XML threw out the predefined tags (by default), and they just kept the syntax rules. You begin tags the same way as html, and end them the same -- and have a few more convenience rules (like some tags can be a beginning and an end at the same time, by just adding a '/' before the '>'). But that is about it. You create tags, you create a style sheet to define what those tags will look like, and you can agree with others on what tags you will use in common, to define what something is.

If a computer learns what a tag is, then it can search for those tags, and behave like it knows what something is really about. Instead of people having to manually run around and add links to each others pages, they can just automatically search for all related articles, far better than they can today. Much of the manual work of the web is removed -- and becomes more automatic. Search engines work better, and people are more productive.


Remember, XML is not a language -- it is a meta-language. It is just the syntax of tags, and how they will be created. It doesn't define what something is -- programmers or users have to. XML defines what tags look like -- user define what each tag is. XML tells the computer (or programs) where that something starts and ends.But as we all agree on what different tags mean, then all computer programs will be speaking the same language(s). This is going to take time, to agree on different sets of tags for different datatypes -- but the process has started, and computers will be far more powerful because of that (in a few more years). As we get XML browsers, and agree on what XML tag sets mean, then we can define what information is (not just how it looks) the web will become a much more powerful tool.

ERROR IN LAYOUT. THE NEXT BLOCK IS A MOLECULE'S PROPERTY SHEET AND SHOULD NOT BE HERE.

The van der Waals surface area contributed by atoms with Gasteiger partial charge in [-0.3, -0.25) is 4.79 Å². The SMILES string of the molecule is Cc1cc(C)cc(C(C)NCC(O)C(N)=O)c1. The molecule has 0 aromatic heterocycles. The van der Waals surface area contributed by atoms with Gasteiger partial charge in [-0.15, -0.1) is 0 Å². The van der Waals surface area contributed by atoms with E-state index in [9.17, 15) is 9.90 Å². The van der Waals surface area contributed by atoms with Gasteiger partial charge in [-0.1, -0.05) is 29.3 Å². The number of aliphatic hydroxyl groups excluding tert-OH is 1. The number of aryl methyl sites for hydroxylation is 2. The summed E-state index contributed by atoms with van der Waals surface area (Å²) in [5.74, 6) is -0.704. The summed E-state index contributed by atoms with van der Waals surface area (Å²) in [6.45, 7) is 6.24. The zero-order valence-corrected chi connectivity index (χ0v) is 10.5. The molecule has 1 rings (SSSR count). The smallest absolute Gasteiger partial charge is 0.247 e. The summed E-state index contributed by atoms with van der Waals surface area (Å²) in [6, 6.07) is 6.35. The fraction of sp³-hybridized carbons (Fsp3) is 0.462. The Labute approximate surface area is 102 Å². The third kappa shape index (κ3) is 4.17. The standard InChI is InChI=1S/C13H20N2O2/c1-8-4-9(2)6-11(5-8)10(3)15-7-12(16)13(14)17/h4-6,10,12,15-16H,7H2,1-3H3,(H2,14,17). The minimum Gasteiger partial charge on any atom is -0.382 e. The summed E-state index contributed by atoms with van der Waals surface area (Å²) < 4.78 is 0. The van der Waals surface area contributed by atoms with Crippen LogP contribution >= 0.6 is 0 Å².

HTML is basically a subset of XML. You can define the HTML language, using the XML metalanguage.

XML isn't just revolutionizing the web -- it is becoming a standard format for all programs to talk to each other. It is a metaphorical universal file format for everything (or the building blocks of one). Databases can share data with each other by using XML. Incompatible computer programs of every sort can export and import XML, and thus be able to talk to each other and share information. Preference files and settings are all being saved in XML, so that power users can read the files and alter things. All sorts of lists, descriptions, and chunks of data are learning how to be streamed in and out of XML -- which is become the defacto Object Oriented meta-language of computing. As we agree more and more on what groups of tags mean, then the vocabulary of XML will continue to get richer, and what we can do with XML (and computer) will keep growing.

Created: 10/24/99
Updated: 11/09/02